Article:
Observing a Native American sage blessing

Observing a Native American sage blessing

The Saint Viator delegation, which included nine seniors, Fr. Corey Brost, CSV, and Ms. Egan, were among more than 10,000 people from 80 nations and 50 faith traditions to attend.

“The Parliament plays a big role in the global interfaith movement,” Ms. Egan added. “It is the oldest, largest and most inclusive gathering of people of all faiths and traditions.”

Justice League members strive to live out their faith in a way that makes the world a more peaceful place. Quarterly school projects as well as occasional trips help to raise awareness and respond to a social injustice. Previous trips this year have taken students to Arizona in June to observe the border patrol, as well as to the Houses of Hospitality in Chicago, supported in part by Viatorians, in support of recently released immigrants with nowhere else to go.

Saint Viator students had the chance to meet with people from different faith traditions — from learning about Sikh traditions and observing Tibetan monks, to receiving a native American sage blessing and celebrating the Jewish Sabbath. Just to open the Parliament, they observed a Vedic chant, from the Hindu tradition.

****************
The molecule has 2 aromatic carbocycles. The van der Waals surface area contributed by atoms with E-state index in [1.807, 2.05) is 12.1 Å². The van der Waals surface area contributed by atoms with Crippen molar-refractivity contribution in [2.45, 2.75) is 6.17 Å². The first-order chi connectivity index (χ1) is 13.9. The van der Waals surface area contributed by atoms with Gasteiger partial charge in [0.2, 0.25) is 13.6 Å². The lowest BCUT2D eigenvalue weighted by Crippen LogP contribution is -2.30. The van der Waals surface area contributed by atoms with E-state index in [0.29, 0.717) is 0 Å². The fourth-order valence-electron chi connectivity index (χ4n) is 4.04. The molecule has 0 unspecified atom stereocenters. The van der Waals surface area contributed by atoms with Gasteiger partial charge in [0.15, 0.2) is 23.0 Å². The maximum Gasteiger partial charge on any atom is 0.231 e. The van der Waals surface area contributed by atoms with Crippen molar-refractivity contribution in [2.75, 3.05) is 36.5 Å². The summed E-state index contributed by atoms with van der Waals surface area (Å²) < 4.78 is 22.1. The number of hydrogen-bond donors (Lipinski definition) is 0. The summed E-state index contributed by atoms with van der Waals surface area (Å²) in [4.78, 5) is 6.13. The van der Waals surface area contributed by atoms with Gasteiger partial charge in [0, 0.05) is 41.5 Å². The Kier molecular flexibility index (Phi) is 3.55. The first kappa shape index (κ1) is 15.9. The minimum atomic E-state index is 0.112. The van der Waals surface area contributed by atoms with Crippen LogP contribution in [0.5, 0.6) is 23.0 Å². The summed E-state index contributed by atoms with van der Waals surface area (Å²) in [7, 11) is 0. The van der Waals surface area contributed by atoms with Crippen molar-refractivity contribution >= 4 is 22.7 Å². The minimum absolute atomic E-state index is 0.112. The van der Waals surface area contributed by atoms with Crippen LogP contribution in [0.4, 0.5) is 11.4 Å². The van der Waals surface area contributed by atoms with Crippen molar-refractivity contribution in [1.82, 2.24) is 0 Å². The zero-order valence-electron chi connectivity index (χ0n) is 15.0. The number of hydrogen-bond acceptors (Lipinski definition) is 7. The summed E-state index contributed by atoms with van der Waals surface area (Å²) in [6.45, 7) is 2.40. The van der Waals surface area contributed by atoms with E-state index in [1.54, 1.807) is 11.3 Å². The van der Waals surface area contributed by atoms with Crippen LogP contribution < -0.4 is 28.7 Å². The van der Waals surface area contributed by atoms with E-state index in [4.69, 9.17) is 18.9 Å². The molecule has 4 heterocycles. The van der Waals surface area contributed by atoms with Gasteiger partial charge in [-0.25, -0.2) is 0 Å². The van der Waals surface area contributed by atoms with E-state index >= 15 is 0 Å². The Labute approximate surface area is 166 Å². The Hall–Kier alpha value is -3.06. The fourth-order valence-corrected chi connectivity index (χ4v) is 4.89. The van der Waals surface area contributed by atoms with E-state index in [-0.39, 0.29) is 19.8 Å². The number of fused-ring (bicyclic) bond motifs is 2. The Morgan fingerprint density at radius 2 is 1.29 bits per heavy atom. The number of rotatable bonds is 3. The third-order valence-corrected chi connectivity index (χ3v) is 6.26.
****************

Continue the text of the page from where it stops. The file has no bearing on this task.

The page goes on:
“Hopefully, by discussing other religions,” Ms. Egan added, “we can work together to create positive social change.”

 

2015 marathon with Rose Ruffatto

Going the Distance: Fr. Dan Hall Completes 47th Marathon

Fr. Dan Hall, CSV, just took one step closer to his goal.

Fr. Dan Hall, pausing at Mile 17 of the Chicago Marathon with one of his fans, Saint Viator High School Registrar, Rose Ruffatto

Fr. Dan Hall, pausing at Mile 17 of the Chicago Marathon with one of his fans, Saint Viator High School Registrar, Rose Ruffatto

The military veteran, who served two tours of duty in Vietnam in the Army’s special services and spent seven years in the Marines as a chaplain, has set out to complete 50 marathons — after turning 50 years old.